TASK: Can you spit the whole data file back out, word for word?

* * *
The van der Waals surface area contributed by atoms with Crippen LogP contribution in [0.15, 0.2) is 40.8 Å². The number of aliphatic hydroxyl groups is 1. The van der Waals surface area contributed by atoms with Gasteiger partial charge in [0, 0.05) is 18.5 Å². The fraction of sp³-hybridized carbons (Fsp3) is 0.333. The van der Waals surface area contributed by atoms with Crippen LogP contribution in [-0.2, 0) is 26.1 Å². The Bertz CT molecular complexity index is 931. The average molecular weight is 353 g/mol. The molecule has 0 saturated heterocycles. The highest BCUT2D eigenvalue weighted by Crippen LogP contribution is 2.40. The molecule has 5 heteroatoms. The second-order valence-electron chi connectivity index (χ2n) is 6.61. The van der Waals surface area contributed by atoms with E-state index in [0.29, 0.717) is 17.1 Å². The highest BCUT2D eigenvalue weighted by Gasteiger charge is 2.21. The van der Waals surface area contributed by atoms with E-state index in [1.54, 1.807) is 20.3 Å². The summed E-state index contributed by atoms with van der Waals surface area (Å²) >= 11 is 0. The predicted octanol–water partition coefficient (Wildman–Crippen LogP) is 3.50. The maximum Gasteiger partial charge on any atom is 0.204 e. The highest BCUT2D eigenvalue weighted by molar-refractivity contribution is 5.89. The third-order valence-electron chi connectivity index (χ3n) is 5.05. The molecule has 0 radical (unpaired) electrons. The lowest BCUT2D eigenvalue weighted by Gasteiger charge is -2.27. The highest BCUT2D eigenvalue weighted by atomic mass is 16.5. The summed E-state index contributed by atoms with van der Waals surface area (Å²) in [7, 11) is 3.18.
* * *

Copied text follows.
The van der Waals surface area contributed by atoms with Crippen LogP contribution in [0.15, 0.2) is 40.8 Å². The number of aliphatic hydroxyl groups is 1. The van der Waals surface area contributed by atoms with Gasteiger partial charge in [0, 0.05) is 18.5 Å². The fraction of sp³-hybridized carbons (Fsp3) is 0.333. The van der Waals surface area contributed by atoms with Crippen LogP contribution in [-0.2, 0) is 26.1 Å². The Bertz CT molecular complexity index is 931. The average molecular weight is 353 g/mol. The molecule has 0 saturated heterocycles. The highest BCUT2D eigenvalue weighted by Crippen LogP contribution is 2.40. The molecule has 5 heteroatoms. The second-order valence-electron chi connectivity index (χ2n) is 6.61. The van der Waals surface area contributed by atoms with E-state index in [0.29, 0.717) is 17.1 Å². The highest BCUT2D eigenvalue weighted by Gasteiger charge is 2.21. The van der Waals surface area contributed by atoms with E-state index in [1.54, 1.807) is 20.3 Å². The summed E-state index contributed by atoms with van der Waals surface area (Å²) >= 11 is 0. The predicted octanol–water partition coefficient (Wildman–Crippen LogP) is 3.50. The maximum Gasteiger partial charge on any atom is 0.204 e. The highest BCUT2D eigenvalue weighted by molar-refractivity contribution is 5.89. The third-order valence-electron chi connectivity index (χ3n) is 5.05. The molecule has 0 radical (unpaired) electrons. The lowest BCUT2D eigenvalue weighted by Gasteiger charge is -2.27. The highest BCUT2D eigenvalue weighted by atomic mass is 16.5. The summed E-state index contributed by atoms with van der Waals surface area (Å²) in [7, 11) is 3.18.